EPA hearings on the (finally!) proposed Carbon Pollution Standards for Existing Power Plants took place in the last week of July. Remarks by PA IPL supporters vary enormously, and are worth reading. When you’re inspired, submit a written comment of your own.
My name is John Bechtel. I’m 66 years old, retired, and live in Harrisburg. I’m an active member in two environmental groups. One is secular, one is faith-based, and both work hard for the cause of clean air in Pennsylvania.
But I will speak in my own voice today, and I’d like to do that by first telling you a short story from my personal life. It’s a sort of metaphor for why I put so much time into the climate change movement.
A few years ago, when I was still teaching a 4th grade Sunday School class, one of the kid’s parents, an active duty Army Sergeant, gave me what was for him an urgent call. It had nothing to do with Sunday School for his 4th grader, for she was away on a church mission trip with his wife at the time. Rather it was about the urgent need to put his family’s living quarters on the military base into spic n span shape ASAP. The departure date for his next post-of-duty in Hawaii was closing in fast. But with his wife and daughter out of town and unable to help, he had fallen behind schedule with the clean-up work, and needed to catch up fast.
As I swept, dusted, and scrubbed alongside my friend on that Saturday, it slowly dawned on me that my friend’s all-out clean-up effort was motivated in large part by what you might call a type of “Code of Honor” among military families. You have a duty to those who follow you. You owe it to that next family to restore your living quarters to tip top shape before you go.
I can’t say where I’ll go for my next post-of-duty. Unless I clean up my own act soon, it may look and feel a lot more like God’s idea of Afghanistan than Hawaii. And while this story works for me, it’s a poor metaphor for the gravity of the threat of climate change, which goes far beyond the threat that soot, ash, and trash pose to the environment and to public health. But as long as I’m at this post-of-duty, I’ll do my best to restore our corner of “Mother Earth” to somewhat the same shape as I found Her upon my arrival back in 1948. That’s what I feel is the duty I owe to those who will follow.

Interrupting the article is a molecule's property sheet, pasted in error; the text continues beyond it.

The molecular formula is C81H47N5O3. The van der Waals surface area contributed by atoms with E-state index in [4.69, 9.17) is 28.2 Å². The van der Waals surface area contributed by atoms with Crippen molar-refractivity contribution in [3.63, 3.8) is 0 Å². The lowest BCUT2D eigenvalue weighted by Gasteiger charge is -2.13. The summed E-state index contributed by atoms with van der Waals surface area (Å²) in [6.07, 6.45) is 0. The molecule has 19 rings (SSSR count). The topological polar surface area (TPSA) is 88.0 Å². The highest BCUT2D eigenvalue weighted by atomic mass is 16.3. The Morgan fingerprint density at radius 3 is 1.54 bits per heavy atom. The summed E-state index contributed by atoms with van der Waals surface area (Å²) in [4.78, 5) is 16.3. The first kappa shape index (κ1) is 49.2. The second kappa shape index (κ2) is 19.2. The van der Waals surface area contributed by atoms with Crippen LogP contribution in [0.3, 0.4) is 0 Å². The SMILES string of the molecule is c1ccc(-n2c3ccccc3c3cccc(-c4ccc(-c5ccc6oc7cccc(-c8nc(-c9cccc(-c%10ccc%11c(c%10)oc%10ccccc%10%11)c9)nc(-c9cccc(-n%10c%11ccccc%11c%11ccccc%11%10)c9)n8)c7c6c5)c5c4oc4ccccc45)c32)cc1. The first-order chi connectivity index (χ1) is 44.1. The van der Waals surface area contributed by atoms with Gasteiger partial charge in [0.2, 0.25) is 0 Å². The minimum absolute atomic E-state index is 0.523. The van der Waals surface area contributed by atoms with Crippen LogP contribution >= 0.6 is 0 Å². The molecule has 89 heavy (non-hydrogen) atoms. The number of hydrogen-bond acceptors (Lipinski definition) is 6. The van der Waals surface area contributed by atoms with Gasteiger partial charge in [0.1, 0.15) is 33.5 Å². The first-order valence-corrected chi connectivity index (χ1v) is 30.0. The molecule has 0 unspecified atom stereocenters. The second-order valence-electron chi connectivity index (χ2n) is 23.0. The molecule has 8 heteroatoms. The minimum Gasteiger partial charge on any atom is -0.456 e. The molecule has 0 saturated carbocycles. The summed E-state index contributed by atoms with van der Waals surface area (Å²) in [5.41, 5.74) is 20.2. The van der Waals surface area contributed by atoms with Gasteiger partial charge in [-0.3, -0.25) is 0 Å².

That’s also why I will pray that you put in place, monitor, and above all enforce a strong Clean Power Plan to limit industrial carbon pollution from coal-fired power plants. The science is settled. Climate change driven by global warming poses an existential threat to Americans. We have a sacred responsibility to leave our children with a safe climate. But like my friend in the story, we are falling behind schedule on our clean-up job and we need to catch up fast. Carbon emissions are the primary cause of climate change, and coal-fired power plants are the primary cause of carbon emissions in the USA. Your Clean Power Plan is a great start. But please press on to ensure that it is only the beginning of our honorable clean-up job. It’s fair to say that the entire world will be watching very closely, to see how well we do. And something tells me that God will be, too.
The EPA hearings on the (finally) proposed Carbon Pollution Standards for Existing Power Plants took place the last week in July in Pittsburgh, Washington, D.C., Atlanta, and Denver. PA IPL members offered testimony both in Pittsburgh and Washington. Testimony posted here is shared by permission of the authors. The remarks vary enormously, and are worth reading. When you’re inspired, submit a written comment of your own.